Two senior figures in the sacked Catalan separatist government must stay in jail but six others can go free, a Spanish supreme court judge has ruled.
The six set to leave Spanish jails must post bail of €100,000 (£88,000; $120,000) each. Two top activists must also remain in jail.
The separatists were remanded in custody last month. Catalan ex-President Carles Puigdemont fled to Belgium. All are accused of sedition.
Spain feared the others could flee too.
The ruling came a day before the start of campaigning for the 21 December Catalan regional election.
The judge in Madrid ruled that Mr Puigdemont’s deputy Oriol Junqueras and Catalan ex-Interior Minister Joaquim Forn must stay in jail, along with grassroots separatist leaders Jordi Sanchez and Jordi Cuixart.
The eight politicians are accused of rebellion and sedition over the region’s illegal declaration of independence in October.
Separately, Mr Puigdemont and four other ex-ministers appeared in court in Brussels. Spain wants them to be extradited, and a ruling in their case is expected next week.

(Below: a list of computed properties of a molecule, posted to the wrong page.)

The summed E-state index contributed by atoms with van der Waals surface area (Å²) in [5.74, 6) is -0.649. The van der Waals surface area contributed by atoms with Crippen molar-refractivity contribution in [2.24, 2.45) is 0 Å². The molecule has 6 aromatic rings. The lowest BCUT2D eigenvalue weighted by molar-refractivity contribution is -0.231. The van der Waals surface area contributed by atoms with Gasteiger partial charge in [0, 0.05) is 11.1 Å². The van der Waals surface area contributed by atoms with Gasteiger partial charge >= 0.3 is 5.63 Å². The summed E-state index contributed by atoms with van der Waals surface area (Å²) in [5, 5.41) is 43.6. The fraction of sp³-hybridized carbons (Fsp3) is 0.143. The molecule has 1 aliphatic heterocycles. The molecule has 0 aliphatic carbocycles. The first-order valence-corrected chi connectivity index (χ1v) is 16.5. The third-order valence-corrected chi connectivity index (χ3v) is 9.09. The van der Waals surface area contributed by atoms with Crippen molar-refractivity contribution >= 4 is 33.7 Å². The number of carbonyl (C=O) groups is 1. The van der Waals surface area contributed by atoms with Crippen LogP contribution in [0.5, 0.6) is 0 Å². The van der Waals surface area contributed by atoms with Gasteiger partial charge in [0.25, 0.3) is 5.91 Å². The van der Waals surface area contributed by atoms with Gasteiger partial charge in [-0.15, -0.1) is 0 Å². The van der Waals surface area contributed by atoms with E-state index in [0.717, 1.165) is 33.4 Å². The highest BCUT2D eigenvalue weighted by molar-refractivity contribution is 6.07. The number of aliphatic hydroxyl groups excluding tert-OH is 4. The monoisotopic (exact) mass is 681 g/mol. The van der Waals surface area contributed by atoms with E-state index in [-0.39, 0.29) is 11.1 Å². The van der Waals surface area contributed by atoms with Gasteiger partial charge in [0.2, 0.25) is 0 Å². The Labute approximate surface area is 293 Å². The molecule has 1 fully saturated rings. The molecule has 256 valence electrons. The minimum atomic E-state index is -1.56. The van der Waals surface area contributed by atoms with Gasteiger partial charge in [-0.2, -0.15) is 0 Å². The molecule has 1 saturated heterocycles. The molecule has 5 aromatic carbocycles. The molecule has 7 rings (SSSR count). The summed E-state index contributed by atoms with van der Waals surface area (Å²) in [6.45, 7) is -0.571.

After the Catalan independence referendum and declaration of a “republic” Spain imposed direct rule on the region and called early elections there.
Rebellion is considered one of the most serious crimes in Spain, carrying a jail term of up to 30 years.
Mr Junqueras leads Republican Left of Catalonia (ERC), one of the main separatist parties.
Those freed on bail are:
- Former foreign policy chief Raül Romeva
- Former Justice Minister Carles Mundó
- Former Labour Minister Dolors Bassa
- Former Government Presidency Councillor Jordi Turull
- Former Sustainable Development Minister Josep Rull
- Former Culture Minister Meritxell Borras.